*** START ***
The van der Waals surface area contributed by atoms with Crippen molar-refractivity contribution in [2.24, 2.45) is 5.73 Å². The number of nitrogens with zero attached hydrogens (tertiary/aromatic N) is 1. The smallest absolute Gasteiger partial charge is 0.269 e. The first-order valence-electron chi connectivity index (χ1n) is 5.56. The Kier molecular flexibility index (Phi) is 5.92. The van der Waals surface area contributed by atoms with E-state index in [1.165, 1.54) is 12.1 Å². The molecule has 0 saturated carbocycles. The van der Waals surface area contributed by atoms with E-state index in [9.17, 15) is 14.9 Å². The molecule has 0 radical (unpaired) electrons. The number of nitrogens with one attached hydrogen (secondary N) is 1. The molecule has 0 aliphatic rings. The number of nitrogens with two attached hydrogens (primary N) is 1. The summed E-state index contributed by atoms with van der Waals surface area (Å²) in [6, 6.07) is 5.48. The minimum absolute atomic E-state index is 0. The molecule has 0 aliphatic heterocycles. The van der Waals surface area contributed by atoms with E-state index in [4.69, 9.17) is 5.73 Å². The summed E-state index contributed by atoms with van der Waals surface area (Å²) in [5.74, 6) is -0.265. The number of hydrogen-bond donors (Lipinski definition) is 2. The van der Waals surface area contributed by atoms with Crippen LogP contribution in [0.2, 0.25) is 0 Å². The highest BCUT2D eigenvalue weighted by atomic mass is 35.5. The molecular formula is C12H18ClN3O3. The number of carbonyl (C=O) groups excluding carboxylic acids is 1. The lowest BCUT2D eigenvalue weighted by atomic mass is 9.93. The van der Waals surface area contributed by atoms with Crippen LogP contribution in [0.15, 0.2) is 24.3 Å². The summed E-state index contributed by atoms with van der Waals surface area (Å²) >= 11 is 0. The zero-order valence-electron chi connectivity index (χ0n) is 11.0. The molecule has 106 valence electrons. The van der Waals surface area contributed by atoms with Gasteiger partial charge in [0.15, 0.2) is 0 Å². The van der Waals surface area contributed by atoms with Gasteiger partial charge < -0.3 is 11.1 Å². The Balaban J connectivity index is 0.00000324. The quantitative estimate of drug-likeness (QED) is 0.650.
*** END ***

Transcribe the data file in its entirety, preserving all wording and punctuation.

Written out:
The van der Waals surface area contributed by atoms with Crippen molar-refractivity contribution in [2.24, 2.45) is 5.73 Å². The number of nitrogens with zero attached hydrogens (tertiary/aromatic N) is 1. The smallest absolute Gasteiger partial charge is 0.269 e. The first-order valence-electron chi connectivity index (χ1n) is 5.56. The Kier molecular flexibility index (Phi) is 5.92. The van der Waals surface area contributed by atoms with E-state index in [1.165, 1.54) is 12.1 Å². The molecule has 0 saturated carbocycles. The van der Waals surface area contributed by atoms with E-state index in [9.17, 15) is 14.9 Å². The molecule has 0 radical (unpaired) electrons. The number of nitrogens with one attached hydrogen (secondary N) is 1. The molecule has 0 aliphatic rings. The number of nitrogens with two attached hydrogens (primary N) is 1. The summed E-state index contributed by atoms with van der Waals surface area (Å²) in [6, 6.07) is 5.48. The minimum absolute atomic E-state index is 0. The molecule has 0 aliphatic heterocycles. The van der Waals surface area contributed by atoms with E-state index in [4.69, 9.17) is 5.73 Å². The summed E-state index contributed by atoms with van der Waals surface area (Å²) in [5.74, 6) is -0.265. The number of hydrogen-bond donors (Lipinski definition) is 2. The van der Waals surface area contributed by atoms with Crippen LogP contribution in [0.2, 0.25) is 0 Å². The highest BCUT2D eigenvalue weighted by atomic mass is 35.5. The molecular formula is C12H18ClN3O3. The number of carbonyl (C=O) groups excluding carboxylic acids is 1. The lowest BCUT2D eigenvalue weighted by atomic mass is 9.93. The van der Waals surface area contributed by atoms with Crippen LogP contribution in [0.15, 0.2) is 24.3 Å². The summed E-state index contributed by atoms with van der Waals surface area (Å²) >= 11 is 0. The zero-order valence-electron chi connectivity index (χ0n) is 11.0. The molecule has 106 valence electrons. The van der Waals surface area contributed by atoms with Gasteiger partial charge in [0.15, 0.2) is 0 Å². The van der Waals surface area contributed by atoms with Gasteiger partial charge < -0.3 is 11.1 Å². The Balaban J connectivity index is 0.00000324. The quantitative estimate of drug-likeness (QED) is 0.650.